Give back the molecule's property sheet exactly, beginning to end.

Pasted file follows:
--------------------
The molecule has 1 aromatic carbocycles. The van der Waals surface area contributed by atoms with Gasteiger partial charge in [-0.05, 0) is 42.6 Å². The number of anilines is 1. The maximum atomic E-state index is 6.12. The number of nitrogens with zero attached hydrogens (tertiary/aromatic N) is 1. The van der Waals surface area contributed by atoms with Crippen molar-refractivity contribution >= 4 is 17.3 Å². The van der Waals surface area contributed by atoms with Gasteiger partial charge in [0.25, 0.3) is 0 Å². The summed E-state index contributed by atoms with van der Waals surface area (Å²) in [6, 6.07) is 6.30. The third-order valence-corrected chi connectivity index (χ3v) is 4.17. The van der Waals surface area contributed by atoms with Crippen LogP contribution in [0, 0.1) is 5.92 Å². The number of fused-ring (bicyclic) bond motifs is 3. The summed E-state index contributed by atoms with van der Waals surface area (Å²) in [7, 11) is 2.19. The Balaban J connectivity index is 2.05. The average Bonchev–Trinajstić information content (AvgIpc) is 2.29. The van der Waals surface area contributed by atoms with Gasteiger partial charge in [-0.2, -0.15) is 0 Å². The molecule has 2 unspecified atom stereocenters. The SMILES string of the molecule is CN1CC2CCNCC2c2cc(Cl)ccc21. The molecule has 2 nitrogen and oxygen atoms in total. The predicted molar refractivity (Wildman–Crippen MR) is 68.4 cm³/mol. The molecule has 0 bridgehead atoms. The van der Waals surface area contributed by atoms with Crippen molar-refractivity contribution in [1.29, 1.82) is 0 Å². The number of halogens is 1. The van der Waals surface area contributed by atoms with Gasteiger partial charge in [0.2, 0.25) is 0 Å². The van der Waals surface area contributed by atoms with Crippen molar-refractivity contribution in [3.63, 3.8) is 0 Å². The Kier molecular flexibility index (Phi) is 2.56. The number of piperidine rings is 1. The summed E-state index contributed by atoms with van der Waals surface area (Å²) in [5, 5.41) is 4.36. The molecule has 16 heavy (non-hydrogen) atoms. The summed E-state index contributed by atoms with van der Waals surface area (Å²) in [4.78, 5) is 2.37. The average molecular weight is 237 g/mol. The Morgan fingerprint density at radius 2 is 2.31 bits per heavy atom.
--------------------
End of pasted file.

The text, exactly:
The molecule has 1 aromatic carbocycles. The van der Waals surface area contributed by atoms with Gasteiger partial charge in [-0.05, 0) is 42.6 Å². The number of anilines is 1. The maximum atomic E-state index is 6.12. The number of nitrogens with zero attached hydrogens (tertiary/aromatic N) is 1. The van der Waals surface area contributed by atoms with Crippen molar-refractivity contribution >= 4 is 17.3 Å². The van der Waals surface area contributed by atoms with Gasteiger partial charge in [0.25, 0.3) is 0 Å². The summed E-state index contributed by atoms with van der Waals surface area (Å²) in [6, 6.07) is 6.30. The third-order valence-corrected chi connectivity index (χ3v) is 4.17. The van der Waals surface area contributed by atoms with Crippen LogP contribution in [0, 0.1) is 5.92 Å². The number of fused-ring (bicyclic) bond motifs is 3. The summed E-state index contributed by atoms with van der Waals surface area (Å²) in [7, 11) is 2.19. The Balaban J connectivity index is 2.05. The average Bonchev–Trinajstić information content (AvgIpc) is 2.29. The van der Waals surface area contributed by atoms with Gasteiger partial charge in [-0.2, -0.15) is 0 Å². The molecule has 2 unspecified atom stereocenters. The SMILES string of the molecule is CN1CC2CCNCC2c2cc(Cl)ccc21. The molecule has 2 nitrogen and oxygen atoms in total. The predicted molar refractivity (Wildman–Crippen MR) is 68.4 cm³/mol. The molecule has 0 bridgehead atoms. The van der Waals surface area contributed by atoms with Crippen molar-refractivity contribution in [1.29, 1.82) is 0 Å². The number of halogens is 1. The van der Waals surface area contributed by atoms with Gasteiger partial charge in [0.2, 0.25) is 0 Å². The van der Waals surface area contributed by atoms with Crippen molar-refractivity contribution in [3.63, 3.8) is 0 Å². The Kier molecular flexibility index (Phi) is 2.56. The number of piperidine rings is 1. The summed E-state index contributed by atoms with van der Waals surface area (Å²) in [5, 5.41) is 4.36. The molecule has 16 heavy (non-hydrogen) atoms. The summed E-state index contributed by atoms with van der Waals surface area (Å²) in [4.78, 5) is 2.37. The average molecular weight is 237 g/mol. The Morgan fingerprint density at radius 2 is 2.31 bits per heavy atom.